First it is important to know your evacuation zone, so you will know when it is imperative for you to leave.  Have a plan as to where you will go, but pack a road map in case you have to take an alternative route.  If you cannot evacuate independently, register with your city so they can get you the help you need.  It is best to not depend on a shelter, but if you must, be sure you know where those are.  If you require a special-needs shelter to assist with medical issues, be sure to register for that as well.

I am from Louisiana & live in Florida, so I've been through the drill more than a few times.  I also recall a hurricane which hit Louisiana when I was 5 years old.  Though we were 70 miles from the coast, I still remember the frightening wind & sideways rain.  My home was also hit by a tornado which came from Hurricane Andrew as it headed north in the Gulf after having devastated Homestead, FL.  To say the least, I have great respect for hurricanes, & as such, I evacuate.  I can only hope you will do the same!

As a physician I would strongly encourage you to pack the following:

1)  a 2 week supply of your medicines - ask your doctor for samples or a separate prescription which you can purchase on your own if your insurance will not allow an extra or early refill.

2)  a list of your medications including the dose of each pill & how you take them.

3)  a paper with your medical problemspast surgeriesallergies (to meds & to foods), physicians, & immunizations.
          After a bad storm you could be incapacitated & unable to tell rescue personnel this information, & without electricity there might be no access to your medical record if it is electronic.  Also, your physician might not be available or reachable.  If you have a medical app (like My Medical) on your iPhone, iPod, etc., be sure to update it now.

4)  perhaps a copy of your last 1 or 2 office visits from your doctor, as well as your most recent lab tests, including blood tests, x-rays, colonoscopy, mammogram, DEXA, etc.

5)  equipment you'll need such as your CPAP machineoxygenbandagescrutches, bracesglassescontac solution, etc.

6)  water - plan to need 1 gallon per person per day & prepare for 3-7 days... but don't forget the animals!
          If you can, keep the water in plastic jugs, but if you are caught without an adequate storage unit, fill the bathtub with water (after scrubbing it of course).  Also, as water is so heavy, you might not be able to take enough with you if you evacuate.  In this event, you should pack panty hose to act as a strainer, & bleach to purify water.  Bleach should be pure Sodium Hypochlorite 5-6%, & you should mix it as follows:  2 drops of bleach to 1 quart of water, or 8 drops to 1 gallon.  If the water is cloudy you should double the amount of bleach:  4 drops to 1 quart of cloudy water, or 16 drops to 1 gallon of cloudy water.  Mix the bleach with the water & allow it to sit for 30 minutes before you drink it.  Of course, if you have propane or another source of heat, you can boil the water to purify it.  Remember however that flood water not only contains bacterial contamination, but also often contains contaminants such as chemicals (from cars, boats, pipelines, etc.).  Unfortunately neither bleach nor boiling will help with this issue.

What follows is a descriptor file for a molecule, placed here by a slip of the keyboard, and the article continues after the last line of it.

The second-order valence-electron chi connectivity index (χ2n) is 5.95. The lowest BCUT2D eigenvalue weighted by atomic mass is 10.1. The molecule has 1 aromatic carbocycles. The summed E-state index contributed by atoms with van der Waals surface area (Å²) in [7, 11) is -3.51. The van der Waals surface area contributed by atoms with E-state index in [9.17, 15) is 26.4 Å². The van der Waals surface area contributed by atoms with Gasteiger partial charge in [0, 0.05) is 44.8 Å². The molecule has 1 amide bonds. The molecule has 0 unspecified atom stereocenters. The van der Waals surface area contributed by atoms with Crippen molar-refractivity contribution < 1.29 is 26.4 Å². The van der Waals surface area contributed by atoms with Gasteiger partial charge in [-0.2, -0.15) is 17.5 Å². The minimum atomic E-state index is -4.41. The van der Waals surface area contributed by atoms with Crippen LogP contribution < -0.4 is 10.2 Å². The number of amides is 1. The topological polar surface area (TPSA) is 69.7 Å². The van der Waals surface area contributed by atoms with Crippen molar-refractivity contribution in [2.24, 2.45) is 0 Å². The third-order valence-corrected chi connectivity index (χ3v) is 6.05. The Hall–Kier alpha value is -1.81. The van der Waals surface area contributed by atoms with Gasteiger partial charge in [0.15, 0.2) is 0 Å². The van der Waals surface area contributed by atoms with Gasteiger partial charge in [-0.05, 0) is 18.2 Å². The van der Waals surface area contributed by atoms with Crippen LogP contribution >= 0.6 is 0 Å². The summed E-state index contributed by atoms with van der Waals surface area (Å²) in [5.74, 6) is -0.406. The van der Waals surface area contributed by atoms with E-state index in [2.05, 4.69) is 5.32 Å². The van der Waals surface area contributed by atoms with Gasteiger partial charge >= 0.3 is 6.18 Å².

7)  NOAA radio which will sound an alarm when a weather emergency happens in your area (such as a change in the hurricane's route or speed, or such as a tornado).

8)  food - remember that you can go days without eating, but you won't last long without water!
          Consider buying MRE's or similar packaged food from an Army store or camping store.  If you pack canned goods, don't forget a hand-held can-opener.

9)  a full tank of gas in a well-tuned car.

10)  petsleashespet food & medicationscrates & bedsshot records, & perhaps towels to dry them off.
          If your pet is fearful of bad weather, ask your Veterinarian for "storm pills" & be sure to pack them with your other supplies!

It is a good idea to pack things in advance, & those that cannot be packed early can be written on a list so you can quickly grab & go!  I like to keep evacuation supplies in the attic, so if I am caught off guard I can just climb up & honker down.  Don't forget, you'll need a ladder to get up there, & you should store an ax or chain-saw in the attic in case you have to cut your way out!

As some last thoughts:

Be sure that you only use a generator in a well-ventillated area; otherwise you might survive the disaster only to die from carbon monoxide poisoning.

Don't walk through storm water.  It possibly has contaminants such as sewage & other chemicals, & it might be deeper than you expect.  Also, you could be electrocuted if there is a downed power line hidden beneath the water.

And so we conclude another blog.  I hope you find the information helpful... & if you do, please consider sharing the blog with your friends & family.  You can do that by hitting the "F" or "T" button at the bottom of the blog to share with your Facebook or Twitter connections.

Also, consider listening to the radio program.  You can do this by tuning to WTAN 1340-AM in Tampa/St. Pete, FL area, or if you are not local, find us on the web via www.SkipShow.com where you can listen live or check out the recorded podcast.  Feel free to call or e-mail questions or concerns:  (727)-441-3000 local, or (866)-TAN-1340 toll-free, or DoctorGigi@SkipShow.com.

Stay safe, & here's to our health!

Doctor Gigi